William D. Cohan, author of House of Cards: A Tale of Hubris and Wretched Excess on Wall Street as well as The Last Tycoons: The Secret History of Lazars Freres & Co., writes today in an opinion piece in The New York Times entitled "On Wall Street: All Reward, No Risk" that perhaps the biggest coup in the history of the street called Wall was perpetrated by investment bankers, who convinced the world that they were in fact the talent, risking their own a$$ets, as opposed to simply the agent, with none of their own bank on the line.
Cohan, who cites a recent Malcom Gladwell essay to support the crux of his compelling argument, explains that "unlike hedge-fund guys, investment bankers are not principals. They are agents. And they are at their best when they provide important services to their clients — such as advice on mergers and acquisitions or the capital their clients need to grow — and at their worst when they pretend to be principals, using other people’s money to make bets for their firms that they hope will be eventually reflected in their bonuses. And yet, somewhere along the line, bankers decided that they deserved to get paid like those quantifiable talents who put themselves or their capital at risk day after day."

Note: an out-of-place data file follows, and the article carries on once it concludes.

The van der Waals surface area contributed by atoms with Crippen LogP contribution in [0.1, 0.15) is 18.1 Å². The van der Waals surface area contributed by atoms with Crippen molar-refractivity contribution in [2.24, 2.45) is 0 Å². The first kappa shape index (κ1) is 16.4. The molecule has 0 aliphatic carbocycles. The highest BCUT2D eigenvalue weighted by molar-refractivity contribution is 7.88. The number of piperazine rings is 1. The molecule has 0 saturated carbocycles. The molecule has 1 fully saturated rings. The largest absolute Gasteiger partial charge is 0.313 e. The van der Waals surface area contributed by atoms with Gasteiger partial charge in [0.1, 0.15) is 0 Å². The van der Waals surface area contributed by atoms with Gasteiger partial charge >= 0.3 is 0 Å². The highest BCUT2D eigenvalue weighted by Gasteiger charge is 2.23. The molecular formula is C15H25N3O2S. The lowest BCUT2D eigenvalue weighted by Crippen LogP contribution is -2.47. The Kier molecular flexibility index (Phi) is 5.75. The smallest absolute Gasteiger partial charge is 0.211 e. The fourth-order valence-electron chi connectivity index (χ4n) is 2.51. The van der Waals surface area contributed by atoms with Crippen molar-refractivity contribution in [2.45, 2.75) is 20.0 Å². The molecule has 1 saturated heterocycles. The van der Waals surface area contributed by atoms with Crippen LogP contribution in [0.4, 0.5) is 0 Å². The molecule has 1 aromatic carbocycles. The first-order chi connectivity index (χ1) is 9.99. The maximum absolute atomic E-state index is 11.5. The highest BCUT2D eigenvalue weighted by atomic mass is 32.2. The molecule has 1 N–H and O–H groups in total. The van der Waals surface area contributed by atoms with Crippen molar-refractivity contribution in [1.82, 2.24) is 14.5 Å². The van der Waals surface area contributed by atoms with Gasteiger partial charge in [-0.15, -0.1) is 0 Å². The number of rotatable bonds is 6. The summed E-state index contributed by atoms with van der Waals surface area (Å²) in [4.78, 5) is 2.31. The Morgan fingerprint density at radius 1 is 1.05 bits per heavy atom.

Cohan goes on to say, "This is what mystifies me, since, as a group, investment bankers are the most personally and professionally risk-averse people I’ve ever met. After all, in what other business could they make so much money without putting any of their own money on the line? Outsized financial rewards should be reserved for those who take outsized financial risks with their own money or have outsized, demonstrable talent. Investment bankers, by and large, just do not make that cut."
Those who do make the cut are the "top private-equity titans, like Steve Schwarzman and Henry Kravis, or hedge-fund managers, like John Paulson and James Simons." According to Cohan, they are to finance as A-Rod is to baseball.